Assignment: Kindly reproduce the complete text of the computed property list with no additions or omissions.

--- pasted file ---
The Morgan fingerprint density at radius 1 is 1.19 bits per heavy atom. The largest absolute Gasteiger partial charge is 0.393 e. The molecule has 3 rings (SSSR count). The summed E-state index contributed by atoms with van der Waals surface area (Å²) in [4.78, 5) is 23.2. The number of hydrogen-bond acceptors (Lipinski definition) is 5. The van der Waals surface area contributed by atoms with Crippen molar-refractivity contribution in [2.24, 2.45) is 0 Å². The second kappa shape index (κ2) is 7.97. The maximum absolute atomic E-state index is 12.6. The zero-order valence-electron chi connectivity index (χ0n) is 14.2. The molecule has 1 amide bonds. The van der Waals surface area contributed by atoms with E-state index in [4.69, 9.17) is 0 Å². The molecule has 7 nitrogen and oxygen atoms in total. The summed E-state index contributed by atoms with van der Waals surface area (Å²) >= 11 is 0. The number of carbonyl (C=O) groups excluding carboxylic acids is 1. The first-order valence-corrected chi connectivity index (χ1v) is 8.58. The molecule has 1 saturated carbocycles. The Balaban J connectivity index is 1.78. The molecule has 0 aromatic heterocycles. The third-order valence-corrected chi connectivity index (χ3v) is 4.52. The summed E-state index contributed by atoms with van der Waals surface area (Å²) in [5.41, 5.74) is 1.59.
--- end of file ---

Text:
The Morgan fingerprint density at radius 1 is 1.19 bits per heavy atom. The largest absolute Gasteiger partial charge is 0.393 e. The molecule has 3 rings (SSSR count). The summed E-state index contributed by atoms with van der Waals surface area (Å²) in [4.78, 5) is 23.2. The number of hydrogen-bond acceptors (Lipinski definition) is 5. The van der Waals surface area contributed by atoms with Crippen molar-refractivity contribution in [2.24, 2.45) is 0 Å². The second kappa shape index (κ2) is 7.97. The maximum absolute atomic E-state index is 12.6. The zero-order valence-electron chi connectivity index (χ0n) is 14.2. The molecule has 1 amide bonds. The van der Waals surface area contributed by atoms with E-state index in [4.69, 9.17) is 0 Å². The molecule has 7 nitrogen and oxygen atoms in total. The summed E-state index contributed by atoms with van der Waals surface area (Å²) >= 11 is 0. The number of carbonyl (C=O) groups excluding carboxylic acids is 1. The first-order valence-corrected chi connectivity index (χ1v) is 8.58. The molecule has 1 saturated carbocycles. The Balaban J connectivity index is 1.78. The molecule has 0 aromatic heterocycles. The third-order valence-corrected chi connectivity index (χ3v) is 4.52. The summed E-state index contributed by atoms with van der Waals surface area (Å²) in [5.41, 5.74) is 1.59.